To set the scene, our trainer asks everyone to introduce themselves and explain what they hope to get from the course. As tends to happen on the open course, a wide range of industries are represented, from councils and health trusts to a major bank and an engineering firm.
Most of the delegates are either working on projects to rewrite customer information, or are using the day as a taster to see if using plain English can help their organisation.
After running through how Plain English Campaign works, our trainer, a self-confessed 'language anorak', talks about how the teaching of grammar in our schools has developed. At least one delegate admits to having flashbacks to the days of adverbs and adjectives.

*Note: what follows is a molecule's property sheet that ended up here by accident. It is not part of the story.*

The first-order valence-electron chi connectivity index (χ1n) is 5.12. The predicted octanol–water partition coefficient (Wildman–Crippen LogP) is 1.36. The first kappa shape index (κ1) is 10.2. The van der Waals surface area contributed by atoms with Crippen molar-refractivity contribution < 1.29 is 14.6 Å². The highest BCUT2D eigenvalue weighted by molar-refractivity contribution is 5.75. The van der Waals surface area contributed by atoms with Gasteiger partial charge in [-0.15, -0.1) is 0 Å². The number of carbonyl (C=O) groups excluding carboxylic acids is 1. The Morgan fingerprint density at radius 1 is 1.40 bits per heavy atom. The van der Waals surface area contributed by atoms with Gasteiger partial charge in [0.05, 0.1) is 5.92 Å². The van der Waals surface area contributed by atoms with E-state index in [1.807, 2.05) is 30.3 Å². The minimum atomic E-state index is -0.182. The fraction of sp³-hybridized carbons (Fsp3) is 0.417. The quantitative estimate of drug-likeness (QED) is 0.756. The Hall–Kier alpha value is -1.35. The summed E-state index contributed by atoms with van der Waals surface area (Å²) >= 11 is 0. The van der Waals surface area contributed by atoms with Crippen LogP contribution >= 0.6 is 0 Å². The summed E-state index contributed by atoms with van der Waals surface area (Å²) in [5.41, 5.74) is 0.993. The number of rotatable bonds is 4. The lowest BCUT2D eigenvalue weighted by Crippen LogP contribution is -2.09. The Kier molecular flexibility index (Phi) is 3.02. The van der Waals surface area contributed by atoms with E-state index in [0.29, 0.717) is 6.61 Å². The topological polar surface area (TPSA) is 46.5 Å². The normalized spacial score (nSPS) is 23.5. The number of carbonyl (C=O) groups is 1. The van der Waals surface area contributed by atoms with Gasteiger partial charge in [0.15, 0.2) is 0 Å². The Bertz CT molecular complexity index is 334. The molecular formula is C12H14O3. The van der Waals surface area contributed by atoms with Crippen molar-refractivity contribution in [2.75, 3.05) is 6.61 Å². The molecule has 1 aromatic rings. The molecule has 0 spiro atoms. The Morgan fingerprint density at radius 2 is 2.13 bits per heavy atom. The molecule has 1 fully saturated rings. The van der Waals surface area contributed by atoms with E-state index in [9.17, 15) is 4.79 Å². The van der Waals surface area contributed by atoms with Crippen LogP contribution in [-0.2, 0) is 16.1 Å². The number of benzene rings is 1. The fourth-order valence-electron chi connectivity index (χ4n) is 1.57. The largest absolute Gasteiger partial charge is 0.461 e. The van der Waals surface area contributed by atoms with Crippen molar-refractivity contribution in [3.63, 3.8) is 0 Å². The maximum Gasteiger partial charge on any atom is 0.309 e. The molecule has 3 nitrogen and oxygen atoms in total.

The first practical exercise sees the delegates take a page from a holiday brochure and try to work out how much a particular holiday costs.
This part of the course is called 'Is the information as clear as possible?' Needless to say, it isn't. The 15 people in the room come up with 11 different answers. Only one delegate, from a major bank, gets the correct figure. As our trainer explains, 'We're all reasonably intelligent people, so the information cannot be clear enough.'
Next is a 163-word sentence from a government notice. 'I've read this about 250 times,' our trainer admits, 'and I still don't know what it means!'